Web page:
Bush seeks faster judicial confirmations

Strict timetable proposal praised, but its timing, near election is criticized

October 31, 2002|By KNIGHT RIDDER/TRIBUNE

WASHINGTON - Warning of a "vacancy crisis" in the federal courts, President Bush yesterday proposed to streamline the judicial confirmation process by imposing firm deadlines for Senate action.

Under Bush's plan, the Senate would have 90 days to hold a hearing on a judicial nominee and 180 days to accept or reject the president's choice. Because the Constitution awards the Senate power to decide how it will give "advice and consent" on judicial nominees, Bush seeks an informal agreement to his timetable.

Several of Bush's court picks have waited more than a year for a Senate hearing. Although the proposal targets an obvious problem, the timing of Bush's announcement - less than a week before Tuesday's congressional elections - suggests that it is as much about politics as policy.

Bush's complaint that the Senate has done "a lousy job" with his judicial nominees is a standard applause line that he uses at Republican political rallies. He often mentions the Senate's record on judicial nominees as a key reason why voters should support Republican candidates.

Democrats say that the issue isn't scheduling, it's the poor quality of Bush's judicial picks.

Sen. Patrick J. Leahy, a Vermont Democrat and the chairman of the Senate Judiciary Committee, defended the panel's work and accused Bush of playing politics with the issue.

"The Senate does not need arbitrary deadlines. What we need is cooperation from the White House in choosing more noncontroversial nominees," Leahy said in a statement. "Controversial nominations to lifetime appointments, once confirmed, cannot be undone."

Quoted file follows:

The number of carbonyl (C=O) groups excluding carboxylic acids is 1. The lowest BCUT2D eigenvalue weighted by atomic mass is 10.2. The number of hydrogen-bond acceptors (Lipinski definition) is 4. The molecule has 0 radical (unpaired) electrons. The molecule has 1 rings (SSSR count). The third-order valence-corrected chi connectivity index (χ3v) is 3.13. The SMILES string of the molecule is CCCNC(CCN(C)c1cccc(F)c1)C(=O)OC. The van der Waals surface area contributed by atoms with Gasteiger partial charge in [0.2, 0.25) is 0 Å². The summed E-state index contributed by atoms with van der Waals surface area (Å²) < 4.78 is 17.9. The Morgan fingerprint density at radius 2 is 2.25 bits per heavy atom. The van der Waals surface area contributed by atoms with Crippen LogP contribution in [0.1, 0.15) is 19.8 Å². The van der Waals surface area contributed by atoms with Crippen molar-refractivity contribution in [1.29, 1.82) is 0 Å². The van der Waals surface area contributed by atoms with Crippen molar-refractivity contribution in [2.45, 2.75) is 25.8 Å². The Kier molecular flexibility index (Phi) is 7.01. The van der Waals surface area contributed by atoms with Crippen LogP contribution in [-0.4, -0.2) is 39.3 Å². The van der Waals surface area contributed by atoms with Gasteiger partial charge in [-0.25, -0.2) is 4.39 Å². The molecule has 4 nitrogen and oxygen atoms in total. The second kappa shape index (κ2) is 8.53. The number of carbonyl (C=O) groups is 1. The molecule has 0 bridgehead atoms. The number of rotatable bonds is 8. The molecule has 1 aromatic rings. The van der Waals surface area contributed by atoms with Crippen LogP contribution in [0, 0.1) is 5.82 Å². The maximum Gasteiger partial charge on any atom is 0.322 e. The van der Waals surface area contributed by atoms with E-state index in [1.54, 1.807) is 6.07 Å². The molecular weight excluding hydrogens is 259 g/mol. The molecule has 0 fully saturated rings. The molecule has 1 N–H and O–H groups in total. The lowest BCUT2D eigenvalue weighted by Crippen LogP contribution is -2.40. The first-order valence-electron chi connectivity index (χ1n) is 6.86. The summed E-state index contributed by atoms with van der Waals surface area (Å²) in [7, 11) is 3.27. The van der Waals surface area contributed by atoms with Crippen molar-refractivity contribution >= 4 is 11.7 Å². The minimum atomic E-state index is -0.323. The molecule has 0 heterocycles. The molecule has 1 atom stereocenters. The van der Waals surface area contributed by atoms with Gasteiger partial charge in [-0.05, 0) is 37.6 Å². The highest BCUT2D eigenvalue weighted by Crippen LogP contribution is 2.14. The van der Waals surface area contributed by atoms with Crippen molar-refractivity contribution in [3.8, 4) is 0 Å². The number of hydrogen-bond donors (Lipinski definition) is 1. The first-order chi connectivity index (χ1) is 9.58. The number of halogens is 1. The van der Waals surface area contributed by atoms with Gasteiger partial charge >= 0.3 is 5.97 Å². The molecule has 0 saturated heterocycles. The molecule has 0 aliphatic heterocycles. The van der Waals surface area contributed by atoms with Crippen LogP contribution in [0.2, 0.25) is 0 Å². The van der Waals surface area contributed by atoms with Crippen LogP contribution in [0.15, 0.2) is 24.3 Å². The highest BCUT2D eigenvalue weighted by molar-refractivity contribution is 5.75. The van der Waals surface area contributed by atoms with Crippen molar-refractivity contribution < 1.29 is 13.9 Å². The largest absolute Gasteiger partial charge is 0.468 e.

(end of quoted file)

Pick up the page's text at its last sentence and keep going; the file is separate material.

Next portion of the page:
Sheldon Goldman, an expert on the judicial nomination process, praised the substance of Bush's proposal but criticized its timing.

"The timing almost guarantees that it's not going to be taken seriously. One week before the election is not the time to do this," said Goldman, a political science professor at the University of Massachusetts in Amherst. "It's unfortunate, because there really does need to be reform."

The Senate's ability to stall judicial appointments could become even more important if Bush gets a chance to replace one of the aging Supreme Court justices.

The Senate has confirmed 80 of Bush's 131 judicial nominees. The Senate Judiciary Committee rejected two nominees, Charles W. Pickering of Mississippi and Priscilla Owen of Texas. The rest are awaiting a committee hearing or a vote in the full Senate.

In the meantime, about 9 percent of the federal court seats - 79 out of 849 - are vacant.

"The judicial confirmation process does not work as it should," Bush said in announcing his plan at the White House.

"Nominees are too often mistreated. Votes are delayed. Hearings are denied. And dozens of federal judgeships sit empty."

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